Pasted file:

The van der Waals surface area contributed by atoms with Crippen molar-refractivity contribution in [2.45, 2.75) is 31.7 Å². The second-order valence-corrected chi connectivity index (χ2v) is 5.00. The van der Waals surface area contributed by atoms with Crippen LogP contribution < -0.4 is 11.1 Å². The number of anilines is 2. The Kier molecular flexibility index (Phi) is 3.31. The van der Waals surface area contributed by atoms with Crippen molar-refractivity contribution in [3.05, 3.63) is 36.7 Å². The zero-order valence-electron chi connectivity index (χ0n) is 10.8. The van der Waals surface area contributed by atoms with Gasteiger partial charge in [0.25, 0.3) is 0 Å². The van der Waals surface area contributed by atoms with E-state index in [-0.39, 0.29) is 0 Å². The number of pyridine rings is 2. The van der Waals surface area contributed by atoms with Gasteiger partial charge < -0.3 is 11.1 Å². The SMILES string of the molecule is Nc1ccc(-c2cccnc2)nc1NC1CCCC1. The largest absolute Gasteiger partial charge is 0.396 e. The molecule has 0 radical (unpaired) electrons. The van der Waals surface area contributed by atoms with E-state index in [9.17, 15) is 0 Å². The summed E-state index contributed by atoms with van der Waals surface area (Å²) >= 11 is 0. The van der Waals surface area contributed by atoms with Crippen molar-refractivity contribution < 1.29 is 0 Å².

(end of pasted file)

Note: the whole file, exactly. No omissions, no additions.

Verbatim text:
The van der Waals surface area contributed by atoms with Crippen molar-refractivity contribution in [2.45, 2.75) is 31.7 Å². The second-order valence-corrected chi connectivity index (χ2v) is 5.00. The van der Waals surface area contributed by atoms with Crippen LogP contribution < -0.4 is 11.1 Å². The number of anilines is 2. The Kier molecular flexibility index (Phi) is 3.31. The van der Waals surface area contributed by atoms with Crippen molar-refractivity contribution in [3.05, 3.63) is 36.7 Å². The zero-order valence-electron chi connectivity index (χ0n) is 10.8. The van der Waals surface area contributed by atoms with Gasteiger partial charge in [0.25, 0.3) is 0 Å². The van der Waals surface area contributed by atoms with E-state index in [-0.39, 0.29) is 0 Å². The number of pyridine rings is 2. The van der Waals surface area contributed by atoms with Gasteiger partial charge < -0.3 is 11.1 Å². The SMILES string of the molecule is Nc1ccc(-c2cccnc2)nc1NC1CCCC1. The largest absolute Gasteiger partial charge is 0.396 e. The molecule has 0 radical (unpaired) electrons. The van der Waals surface area contributed by atoms with E-state index in [9.17, 15) is 0 Å². The summed E-state index contributed by atoms with van der Waals surface area (Å²) >= 11 is 0. The van der Waals surface area contributed by atoms with Crippen molar-refractivity contribution < 1.29 is 0 Å².